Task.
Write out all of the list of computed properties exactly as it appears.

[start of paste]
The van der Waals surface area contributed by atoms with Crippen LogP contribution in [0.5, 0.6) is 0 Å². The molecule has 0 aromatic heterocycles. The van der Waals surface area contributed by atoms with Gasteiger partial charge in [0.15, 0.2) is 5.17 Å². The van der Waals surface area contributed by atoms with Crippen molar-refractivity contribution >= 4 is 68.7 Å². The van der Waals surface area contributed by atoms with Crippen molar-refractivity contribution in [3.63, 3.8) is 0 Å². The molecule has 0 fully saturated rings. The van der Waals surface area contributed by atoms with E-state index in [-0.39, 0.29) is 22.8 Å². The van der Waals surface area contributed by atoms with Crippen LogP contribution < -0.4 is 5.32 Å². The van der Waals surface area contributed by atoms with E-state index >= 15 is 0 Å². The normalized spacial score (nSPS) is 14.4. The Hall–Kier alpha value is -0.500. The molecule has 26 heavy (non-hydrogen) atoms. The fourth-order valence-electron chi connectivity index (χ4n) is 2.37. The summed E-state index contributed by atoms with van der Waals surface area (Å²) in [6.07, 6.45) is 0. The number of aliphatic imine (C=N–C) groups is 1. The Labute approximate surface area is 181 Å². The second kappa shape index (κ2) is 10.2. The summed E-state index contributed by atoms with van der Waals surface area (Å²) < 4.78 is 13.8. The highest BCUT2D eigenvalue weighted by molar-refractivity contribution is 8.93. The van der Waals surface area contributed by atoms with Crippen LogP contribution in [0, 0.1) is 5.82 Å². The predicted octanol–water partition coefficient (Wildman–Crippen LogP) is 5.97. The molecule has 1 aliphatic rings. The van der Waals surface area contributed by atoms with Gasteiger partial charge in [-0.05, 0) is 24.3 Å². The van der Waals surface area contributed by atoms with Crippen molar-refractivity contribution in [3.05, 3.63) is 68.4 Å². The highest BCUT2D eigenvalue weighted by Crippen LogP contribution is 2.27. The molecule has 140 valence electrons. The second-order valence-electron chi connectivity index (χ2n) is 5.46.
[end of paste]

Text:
The van der Waals surface area contributed by atoms with Crippen LogP contribution in [0.5, 0.6) is 0 Å². The molecule has 0 aromatic heterocycles. The van der Waals surface area contributed by atoms with Gasteiger partial charge in [0.15, 0.2) is 5.17 Å². The van der Waals surface area contributed by atoms with Crippen molar-refractivity contribution >= 4 is 68.7 Å². The van der Waals surface area contributed by atoms with Crippen molar-refractivity contribution in [3.63, 3.8) is 0 Å². The molecule has 0 fully saturated rings. The van der Waals surface area contributed by atoms with E-state index in [-0.39, 0.29) is 22.8 Å². The van der Waals surface area contributed by atoms with Crippen LogP contribution < -0.4 is 5.32 Å². The van der Waals surface area contributed by atoms with E-state index >= 15 is 0 Å². The normalized spacial score (nSPS) is 14.4. The Hall–Kier alpha value is -0.500. The molecule has 26 heavy (non-hydrogen) atoms. The fourth-order valence-electron chi connectivity index (χ4n) is 2.37. The summed E-state index contributed by atoms with van der Waals surface area (Å²) in [6.07, 6.45) is 0. The number of aliphatic imine (C=N–C) groups is 1. The Labute approximate surface area is 181 Å². The second kappa shape index (κ2) is 10.2. The summed E-state index contributed by atoms with van der Waals surface area (Å²) < 4.78 is 13.8. The highest BCUT2D eigenvalue weighted by molar-refractivity contribution is 8.93. The van der Waals surface area contributed by atoms with Crippen LogP contribution in [0, 0.1) is 5.82 Å². The predicted octanol–water partition coefficient (Wildman–Crippen LogP) is 5.97. The molecule has 1 aliphatic rings. The van der Waals surface area contributed by atoms with Gasteiger partial charge in [-0.05, 0) is 24.3 Å². The van der Waals surface area contributed by atoms with Crippen molar-refractivity contribution in [3.05, 3.63) is 68.4 Å². The highest BCUT2D eigenvalue weighted by Crippen LogP contribution is 2.27. The molecule has 140 valence electrons. The second-order valence-electron chi connectivity index (χ2n) is 5.46.